They would also be punished if I stayed with them," said Ann.Her employer also initiated coordination with the police to find the man who had gotten her pregnant.She knew about the country's conservative culture and had a vague idea about "boyfriends being forbidden" but she had no idea that she could go to jail for being pregnant and unmarried.Criminalizing sex Under Qatari law, if she did not marry, Ann could be charged with the crime of zina, which is defined as any act of illicit sexual intercourse between a man and a woman."Zina is indiscriminately carried out and disproportionately punishes women, mostly low-skilled migrant women," Rothna Begum, HRW women's rights researcher for the Middle East and North Africa, told DW.Ann's employer was aware of these laws and tried their best to help her.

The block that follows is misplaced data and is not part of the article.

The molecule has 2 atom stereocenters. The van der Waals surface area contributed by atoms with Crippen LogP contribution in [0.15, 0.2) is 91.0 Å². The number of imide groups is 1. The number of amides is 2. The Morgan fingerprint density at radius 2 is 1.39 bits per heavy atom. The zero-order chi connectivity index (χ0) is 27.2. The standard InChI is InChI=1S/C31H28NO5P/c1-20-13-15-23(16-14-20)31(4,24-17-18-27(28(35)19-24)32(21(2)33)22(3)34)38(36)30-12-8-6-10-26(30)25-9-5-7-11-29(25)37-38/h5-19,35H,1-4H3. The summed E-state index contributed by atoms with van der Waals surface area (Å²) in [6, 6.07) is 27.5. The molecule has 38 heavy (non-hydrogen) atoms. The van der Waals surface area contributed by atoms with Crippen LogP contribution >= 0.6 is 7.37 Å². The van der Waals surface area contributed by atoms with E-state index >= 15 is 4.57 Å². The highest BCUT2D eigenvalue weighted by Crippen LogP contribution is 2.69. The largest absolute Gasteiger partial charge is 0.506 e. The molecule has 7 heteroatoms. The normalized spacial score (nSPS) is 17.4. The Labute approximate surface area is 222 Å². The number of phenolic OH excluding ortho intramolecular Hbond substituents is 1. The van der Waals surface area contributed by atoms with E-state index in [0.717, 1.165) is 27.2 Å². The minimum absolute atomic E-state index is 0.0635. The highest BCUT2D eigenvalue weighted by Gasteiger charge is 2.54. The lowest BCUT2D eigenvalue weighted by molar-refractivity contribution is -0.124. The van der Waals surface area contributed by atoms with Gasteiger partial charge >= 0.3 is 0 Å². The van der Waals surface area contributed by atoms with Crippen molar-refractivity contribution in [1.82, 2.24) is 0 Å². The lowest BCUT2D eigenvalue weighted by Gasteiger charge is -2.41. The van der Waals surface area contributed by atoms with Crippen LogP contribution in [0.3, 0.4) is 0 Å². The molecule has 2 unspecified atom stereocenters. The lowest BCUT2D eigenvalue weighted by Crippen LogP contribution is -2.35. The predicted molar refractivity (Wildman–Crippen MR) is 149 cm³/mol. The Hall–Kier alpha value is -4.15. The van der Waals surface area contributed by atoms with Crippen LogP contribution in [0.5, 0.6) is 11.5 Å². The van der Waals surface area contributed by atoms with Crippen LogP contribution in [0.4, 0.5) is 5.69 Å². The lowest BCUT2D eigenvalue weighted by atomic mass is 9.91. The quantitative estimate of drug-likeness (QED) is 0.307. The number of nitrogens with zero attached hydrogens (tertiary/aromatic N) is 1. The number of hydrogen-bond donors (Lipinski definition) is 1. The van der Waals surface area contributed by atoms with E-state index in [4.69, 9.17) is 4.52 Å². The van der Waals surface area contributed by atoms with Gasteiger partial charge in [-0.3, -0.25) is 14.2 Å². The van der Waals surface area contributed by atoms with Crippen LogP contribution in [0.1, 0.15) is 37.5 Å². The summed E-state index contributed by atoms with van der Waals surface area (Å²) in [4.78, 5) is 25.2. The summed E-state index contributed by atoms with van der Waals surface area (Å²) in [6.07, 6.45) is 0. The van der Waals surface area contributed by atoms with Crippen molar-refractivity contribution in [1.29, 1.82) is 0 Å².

() Migrant domestic workers in Qatar are powerless in the face of widespread abuse, according to Amnesty International.It is based on Islamic legal tradition that treats any sexual contact outside a legal marriage as a crime.Read more: Qatar Airways says it will stop sacking women who get pregnant According to Human Rights Watch (HRW), most zina cases happen in the Gulf and overwhelmingly, it is women who are charged with the crime.She still sees the man she calls her husband, but their relationship has become cold and awkward. The region's economic woes have seen thousands of Filipino expat workers sent back and owed unpaid wages.She will go back to the Philippines but is uncertain how she will now support her two other children from a past relationship. () Women working with Qatar Airways will not be sacked anymore if they get pregnant or marry within the first five years of employment.